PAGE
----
Abstract art has always been about the way the subject is presented.
It’s often presented in an abstract, usually one that’s too abstract to see in its entirety, but one that is meant to be read and understood.
But now that art blogging has expanded to include both online and offline platforms, there’s a growing demand for abstract art to be published.
A new art journal called Abstract Art Review, launched last month, aims to help authors and artists with this new medium by allowing them to post abstract pieces that are also published in a variety of other arts journals.
“We hope that this journal will serve as a platform for artists to share their work, to explore and explore and to expand their visual and abstract art as well as their artistic work,” said Sarah Smith, the managing editor of Abstract Art Quarterly.
“We also hope that the art journals will allow other artists to be able to publish their work without having to rely on their art journal as a conduit to gain recognition.”
Abstract art has long been a medium that is primarily used by students, academics and students of creative industries to develop their work.
This is especially true for abstract pieces where the work is often created in large-scale, high-tech environments, such as a museum, museum, gallery or gallery show.
The idea behind Abstract Art Reviews is that the work being published should not be a copy of any other art journal, but rather a piece that can be viewed and evaluated in its own right.
According to Smith, Abstract Art is the ideal journal for abstract artists because it’s an easy way for artists and readers to share work and to discuss the medium of abstract art.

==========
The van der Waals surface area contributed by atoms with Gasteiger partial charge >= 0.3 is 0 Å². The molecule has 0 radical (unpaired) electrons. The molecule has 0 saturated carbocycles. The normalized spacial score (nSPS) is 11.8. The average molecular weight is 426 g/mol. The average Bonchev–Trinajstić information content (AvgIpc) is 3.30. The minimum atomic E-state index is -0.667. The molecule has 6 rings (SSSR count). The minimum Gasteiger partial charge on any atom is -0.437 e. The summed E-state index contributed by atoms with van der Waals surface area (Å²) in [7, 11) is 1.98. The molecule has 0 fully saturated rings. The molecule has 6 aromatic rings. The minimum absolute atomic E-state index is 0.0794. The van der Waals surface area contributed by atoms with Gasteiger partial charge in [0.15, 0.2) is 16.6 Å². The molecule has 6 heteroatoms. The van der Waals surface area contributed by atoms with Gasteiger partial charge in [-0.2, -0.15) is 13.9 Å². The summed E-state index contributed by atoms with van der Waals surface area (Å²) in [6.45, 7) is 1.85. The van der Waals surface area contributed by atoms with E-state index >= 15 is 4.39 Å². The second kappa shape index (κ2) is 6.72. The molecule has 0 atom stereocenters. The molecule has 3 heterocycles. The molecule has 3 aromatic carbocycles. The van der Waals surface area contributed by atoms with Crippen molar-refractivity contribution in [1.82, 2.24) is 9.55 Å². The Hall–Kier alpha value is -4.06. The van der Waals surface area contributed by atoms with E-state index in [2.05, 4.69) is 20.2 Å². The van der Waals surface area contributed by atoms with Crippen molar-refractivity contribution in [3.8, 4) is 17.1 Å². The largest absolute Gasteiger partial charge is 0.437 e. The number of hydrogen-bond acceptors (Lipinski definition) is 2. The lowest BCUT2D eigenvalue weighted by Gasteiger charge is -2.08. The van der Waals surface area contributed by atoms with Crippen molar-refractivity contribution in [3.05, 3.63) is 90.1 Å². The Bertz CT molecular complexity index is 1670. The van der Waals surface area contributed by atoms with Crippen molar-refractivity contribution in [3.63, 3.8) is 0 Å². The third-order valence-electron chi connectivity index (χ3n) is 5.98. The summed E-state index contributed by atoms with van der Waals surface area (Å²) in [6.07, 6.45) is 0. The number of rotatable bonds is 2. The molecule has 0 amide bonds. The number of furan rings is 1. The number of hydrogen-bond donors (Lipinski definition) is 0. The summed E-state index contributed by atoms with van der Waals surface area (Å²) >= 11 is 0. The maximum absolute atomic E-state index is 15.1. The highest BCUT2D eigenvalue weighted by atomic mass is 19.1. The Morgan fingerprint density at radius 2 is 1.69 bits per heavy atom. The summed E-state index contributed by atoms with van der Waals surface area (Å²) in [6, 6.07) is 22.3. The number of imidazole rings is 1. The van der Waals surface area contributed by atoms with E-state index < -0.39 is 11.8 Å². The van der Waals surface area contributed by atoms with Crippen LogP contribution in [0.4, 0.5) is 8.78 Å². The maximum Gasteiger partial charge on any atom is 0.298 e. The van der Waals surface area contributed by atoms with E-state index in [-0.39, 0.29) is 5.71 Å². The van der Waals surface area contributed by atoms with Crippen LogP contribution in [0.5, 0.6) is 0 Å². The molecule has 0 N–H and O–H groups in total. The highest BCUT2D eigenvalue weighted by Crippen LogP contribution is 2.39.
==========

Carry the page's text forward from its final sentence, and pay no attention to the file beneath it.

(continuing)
“A lot of people think of the abstract as an abstract art magazine or a book,” Smith said.
“A lot people think that an abstract artist’s work can be seen by a broad audience and be published in one medium or another.
It can’t be.
It must be created in one space.
So, this journal is designed to be an ideal outlet for that.
It should not just be for abstracts, but for everything from art-deco to art history, literature to visual art, film to photography, and everything in between.”
Smith said she hopes that the journal will help to open a new generation of artists and thinkers to abstract art, as well.
“Art is not a one-size-fits-all medium.
I think the way we can see that is through art journals.
We can all take a look at the journal and see what the subject matter is, what’s interesting to us and what’s not, what we would like to see and what we’d like to be involved in, and then we can come together as a community to explore what we can learn from each other,” she said.”
We can all bring our ideas, our styles and our work to the table and talk about it and collaborate on something new, new ideas.”
The journal is currently in its second edition, and is looking for submissions from artists and artists in general.
Submissions are due by June 1, and submissions will be judged on the quality of each article, how well it addresses the needs of a specific audience, and how well the work fits with the broader themes of the journal.
The first issue will be a curated collection of 12 abstract art pieces from artists ranging from emerging talent to established artists.
More information about Abstract Art will be published at AbstractArtReview.com and AbstractArtMagazine.com, which will be open daily from June 1 to August 15.